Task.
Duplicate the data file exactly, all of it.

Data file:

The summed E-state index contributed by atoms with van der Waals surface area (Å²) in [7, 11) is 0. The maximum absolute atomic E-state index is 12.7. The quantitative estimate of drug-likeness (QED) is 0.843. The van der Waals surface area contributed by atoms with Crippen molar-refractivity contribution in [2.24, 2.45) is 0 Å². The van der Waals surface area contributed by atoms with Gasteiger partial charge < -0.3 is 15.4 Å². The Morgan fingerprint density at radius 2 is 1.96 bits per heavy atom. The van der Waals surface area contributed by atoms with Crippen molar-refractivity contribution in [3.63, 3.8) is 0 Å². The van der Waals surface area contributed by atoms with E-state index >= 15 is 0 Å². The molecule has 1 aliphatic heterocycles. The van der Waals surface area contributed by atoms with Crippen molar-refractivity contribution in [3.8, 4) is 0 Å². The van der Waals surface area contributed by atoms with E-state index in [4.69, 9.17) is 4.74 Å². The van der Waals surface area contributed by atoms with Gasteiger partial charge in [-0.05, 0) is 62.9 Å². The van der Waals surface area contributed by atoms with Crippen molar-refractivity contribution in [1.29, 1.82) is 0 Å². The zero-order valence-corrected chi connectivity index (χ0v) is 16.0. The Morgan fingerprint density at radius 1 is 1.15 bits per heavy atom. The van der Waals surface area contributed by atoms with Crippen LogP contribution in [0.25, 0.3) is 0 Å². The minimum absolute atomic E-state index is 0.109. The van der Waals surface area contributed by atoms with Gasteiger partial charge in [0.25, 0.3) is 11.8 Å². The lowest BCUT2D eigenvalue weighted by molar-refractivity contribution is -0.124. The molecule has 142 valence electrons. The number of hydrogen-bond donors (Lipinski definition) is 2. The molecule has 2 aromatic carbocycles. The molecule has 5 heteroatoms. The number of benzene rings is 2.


The summed E-state index contributed by atoms with van der Waals surface area (Å²) in [7, 11) is 0. The maximum absolute atomic E-state index is 12.7. The quantitative estimate of drug-likeness (QED) is 0.843. The van der Waals surface area contributed by atoms with Crippen molar-refractivity contribution in [2.24, 2.45) is 0 Å². The van der Waals surface area contributed by atoms with Gasteiger partial charge < -0.3 is 15.4 Å². The Morgan fingerprint density at radius 2 is 1.96 bits per heavy atom. The van der Waals surface area contributed by atoms with Crippen molar-refractivity contribution in [3.63, 3.8) is 0 Å². The van der Waals surface area contributed by atoms with E-state index >= 15 is 0 Å². The molecule has 1 aliphatic heterocycles. The van der Waals surface area contributed by atoms with Crippen molar-refractivity contribution in [3.8, 4) is 0 Å². The van der Waals surface area contributed by atoms with E-state index in [4.69, 9.17) is 4.74 Å². The van der Waals surface area contributed by atoms with Gasteiger partial charge in [-0.05, 0) is 62.9 Å². The van der Waals surface area contributed by atoms with Crippen molar-refractivity contribution in [1.29, 1.82) is 0 Å². The zero-order valence-corrected chi connectivity index (χ0v) is 16.0. The Morgan fingerprint density at radius 1 is 1.15 bits per heavy atom. The van der Waals surface area contributed by atoms with Crippen LogP contribution in [0.25, 0.3) is 0 Å². The minimum absolute atomic E-state index is 0.109. The van der Waals surface area contributed by atoms with Gasteiger partial charge in [0.25, 0.3) is 11.8 Å². The lowest BCUT2D eigenvalue weighted by molar-refractivity contribution is -0.124. The molecule has 142 valence electrons. The number of hydrogen-bond donors (Lipinski definition) is 2. The molecule has 2 aromatic carbocycles. The molecule has 5 heteroatoms. The number of benzene rings is 2.